Tuesday, 12 March 2013

Questions (151)

Colm Keaveney

Question:

151. Deputy Colm Keaveney asked the Minister for Finance whether there will be a €20 billion reduction in the National Treasury Management Agency's market borrowing requirements in the next decade (details supplied); the way this figure was calculated and the assumptions, including of economic growth, future refinancing rates, net present value and inflation that were used to underpin that calculation; and if he will make a statement on the matter. [12328/13]

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Written answers (Question to Finance)

As the Deputy is aware it has been estimated that there will be a c.€20 billion reduction in the National Treasury Management Agency’s market borrowing requirements over the next 10 years (before transaction costs) as a result of replacing the amortising Promissory Notes with a portfolio of non-amortising Irish Government bonds. The €20 billion reduction in market borrowing requirement over the next decade to which the Deputy refers was calculated by comparing the estimated borrowing requirements from the market to finance the payments on the Promissory Notes under the previous arrangement to the requirements under the existing arrangement in which a portfolio of Irish Government bonds has replaced the Promissory Notes.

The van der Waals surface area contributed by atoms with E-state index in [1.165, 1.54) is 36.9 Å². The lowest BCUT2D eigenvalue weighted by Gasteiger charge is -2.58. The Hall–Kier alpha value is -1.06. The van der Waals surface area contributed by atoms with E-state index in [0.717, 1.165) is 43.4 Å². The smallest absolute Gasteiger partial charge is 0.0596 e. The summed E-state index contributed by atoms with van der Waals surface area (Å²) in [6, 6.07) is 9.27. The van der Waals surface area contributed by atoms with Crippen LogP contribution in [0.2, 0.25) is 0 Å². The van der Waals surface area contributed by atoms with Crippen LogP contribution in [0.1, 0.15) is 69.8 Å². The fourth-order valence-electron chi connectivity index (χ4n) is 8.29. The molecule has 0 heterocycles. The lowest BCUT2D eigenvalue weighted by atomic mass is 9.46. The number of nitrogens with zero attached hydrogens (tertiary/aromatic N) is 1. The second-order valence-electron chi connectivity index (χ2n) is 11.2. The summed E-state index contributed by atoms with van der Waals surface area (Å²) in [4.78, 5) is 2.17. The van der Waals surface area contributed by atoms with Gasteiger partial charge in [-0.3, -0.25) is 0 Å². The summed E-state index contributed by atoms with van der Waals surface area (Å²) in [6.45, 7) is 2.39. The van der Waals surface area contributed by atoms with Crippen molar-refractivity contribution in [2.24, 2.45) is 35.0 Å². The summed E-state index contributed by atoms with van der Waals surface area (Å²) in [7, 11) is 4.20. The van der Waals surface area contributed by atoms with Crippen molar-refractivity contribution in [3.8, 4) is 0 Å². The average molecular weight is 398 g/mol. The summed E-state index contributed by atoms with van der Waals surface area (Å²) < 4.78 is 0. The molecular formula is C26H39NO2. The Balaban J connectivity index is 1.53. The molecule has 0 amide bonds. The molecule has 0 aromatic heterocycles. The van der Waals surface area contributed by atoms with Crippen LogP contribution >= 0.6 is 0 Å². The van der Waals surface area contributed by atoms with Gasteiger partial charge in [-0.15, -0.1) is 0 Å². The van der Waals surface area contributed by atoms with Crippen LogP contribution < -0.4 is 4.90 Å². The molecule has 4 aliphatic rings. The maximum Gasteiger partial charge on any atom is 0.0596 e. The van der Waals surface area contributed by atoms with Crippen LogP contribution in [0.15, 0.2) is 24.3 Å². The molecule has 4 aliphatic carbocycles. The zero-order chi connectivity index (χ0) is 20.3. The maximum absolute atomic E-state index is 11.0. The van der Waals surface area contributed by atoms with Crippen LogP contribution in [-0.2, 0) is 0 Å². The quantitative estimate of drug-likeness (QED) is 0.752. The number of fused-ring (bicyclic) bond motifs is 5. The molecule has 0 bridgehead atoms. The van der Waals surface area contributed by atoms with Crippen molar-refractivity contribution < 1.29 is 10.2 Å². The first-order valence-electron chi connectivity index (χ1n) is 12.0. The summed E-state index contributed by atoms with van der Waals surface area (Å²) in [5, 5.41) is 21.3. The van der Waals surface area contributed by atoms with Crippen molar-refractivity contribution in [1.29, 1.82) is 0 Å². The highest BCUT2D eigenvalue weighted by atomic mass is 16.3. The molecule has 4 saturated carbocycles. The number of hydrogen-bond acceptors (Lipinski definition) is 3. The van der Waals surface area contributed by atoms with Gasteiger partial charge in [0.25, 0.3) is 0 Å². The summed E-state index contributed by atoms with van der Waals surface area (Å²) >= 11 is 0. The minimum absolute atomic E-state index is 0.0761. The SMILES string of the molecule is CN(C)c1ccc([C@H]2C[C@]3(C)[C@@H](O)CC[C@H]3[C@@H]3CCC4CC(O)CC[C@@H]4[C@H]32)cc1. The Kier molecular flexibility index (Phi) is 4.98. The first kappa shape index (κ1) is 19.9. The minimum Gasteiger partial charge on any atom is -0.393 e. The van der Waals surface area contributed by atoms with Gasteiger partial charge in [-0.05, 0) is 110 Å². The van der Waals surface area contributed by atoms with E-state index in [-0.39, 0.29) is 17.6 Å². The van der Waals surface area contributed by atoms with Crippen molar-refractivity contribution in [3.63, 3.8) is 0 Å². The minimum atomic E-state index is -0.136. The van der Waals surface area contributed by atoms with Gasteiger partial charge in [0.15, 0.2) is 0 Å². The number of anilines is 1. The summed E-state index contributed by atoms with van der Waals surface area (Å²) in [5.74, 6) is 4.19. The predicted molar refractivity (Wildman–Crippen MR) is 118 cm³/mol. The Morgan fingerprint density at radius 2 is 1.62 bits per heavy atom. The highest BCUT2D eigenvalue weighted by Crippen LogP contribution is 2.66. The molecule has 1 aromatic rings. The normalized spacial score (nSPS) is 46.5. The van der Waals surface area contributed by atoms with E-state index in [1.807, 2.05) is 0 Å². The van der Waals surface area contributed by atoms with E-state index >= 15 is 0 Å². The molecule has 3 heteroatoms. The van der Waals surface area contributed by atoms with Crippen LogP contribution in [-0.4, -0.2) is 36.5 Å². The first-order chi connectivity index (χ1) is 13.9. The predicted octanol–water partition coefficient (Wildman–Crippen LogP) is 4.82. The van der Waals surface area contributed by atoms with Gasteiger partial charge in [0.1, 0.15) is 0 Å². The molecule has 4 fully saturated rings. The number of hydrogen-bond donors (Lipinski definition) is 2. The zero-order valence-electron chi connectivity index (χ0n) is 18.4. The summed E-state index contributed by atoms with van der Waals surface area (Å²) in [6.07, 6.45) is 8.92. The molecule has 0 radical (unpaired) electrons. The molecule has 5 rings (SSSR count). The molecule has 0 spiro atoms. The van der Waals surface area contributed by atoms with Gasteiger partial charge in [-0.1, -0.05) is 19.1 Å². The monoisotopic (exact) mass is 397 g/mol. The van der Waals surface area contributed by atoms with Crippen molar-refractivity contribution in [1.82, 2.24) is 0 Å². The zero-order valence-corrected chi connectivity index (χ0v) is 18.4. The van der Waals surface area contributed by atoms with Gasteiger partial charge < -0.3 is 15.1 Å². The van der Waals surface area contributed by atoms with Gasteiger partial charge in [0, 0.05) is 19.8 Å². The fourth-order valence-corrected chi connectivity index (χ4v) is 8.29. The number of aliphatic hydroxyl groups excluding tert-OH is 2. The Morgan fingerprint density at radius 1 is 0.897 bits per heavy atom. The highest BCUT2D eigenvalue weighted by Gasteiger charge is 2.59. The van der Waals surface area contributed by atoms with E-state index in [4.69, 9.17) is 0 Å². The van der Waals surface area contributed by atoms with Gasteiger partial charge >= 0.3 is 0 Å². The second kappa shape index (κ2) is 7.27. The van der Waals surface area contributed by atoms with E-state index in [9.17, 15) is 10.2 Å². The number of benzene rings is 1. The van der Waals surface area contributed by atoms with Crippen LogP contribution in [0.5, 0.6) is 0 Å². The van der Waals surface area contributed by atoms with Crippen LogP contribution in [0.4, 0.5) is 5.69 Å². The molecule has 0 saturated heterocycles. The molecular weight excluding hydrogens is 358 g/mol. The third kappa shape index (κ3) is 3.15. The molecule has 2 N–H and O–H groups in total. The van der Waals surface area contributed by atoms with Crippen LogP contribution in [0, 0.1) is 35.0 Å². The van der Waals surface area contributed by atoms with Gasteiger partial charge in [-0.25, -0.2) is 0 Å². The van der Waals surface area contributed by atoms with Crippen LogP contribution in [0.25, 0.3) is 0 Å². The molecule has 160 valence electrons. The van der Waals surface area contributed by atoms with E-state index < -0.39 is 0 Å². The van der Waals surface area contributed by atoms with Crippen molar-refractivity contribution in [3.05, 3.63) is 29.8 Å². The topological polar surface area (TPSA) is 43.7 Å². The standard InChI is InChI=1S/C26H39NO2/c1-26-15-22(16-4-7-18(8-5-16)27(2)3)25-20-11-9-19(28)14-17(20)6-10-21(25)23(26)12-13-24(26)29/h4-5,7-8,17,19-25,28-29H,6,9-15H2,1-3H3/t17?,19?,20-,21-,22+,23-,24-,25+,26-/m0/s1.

The reduced borrowing requirement over the next 10 years arises due to a number of factors, the most significant of which is the fact that capital repayments are not required to be made over the period. The borrowing requirement from the market is also reduced by the lower interest rate arrangement on the new bonds.

Key assumptions applied to the calculation include a forecasted 6 month Euribor curve, forecasted ECB and sovereign refinancing rates and forecast of payments from the Central Bank of Ireland to the State. Economic growth, net present value and inflation were not used in the calculation. As the Deputy will appreciate these are assumptions with regard to future events which are impossible to predict with certainty.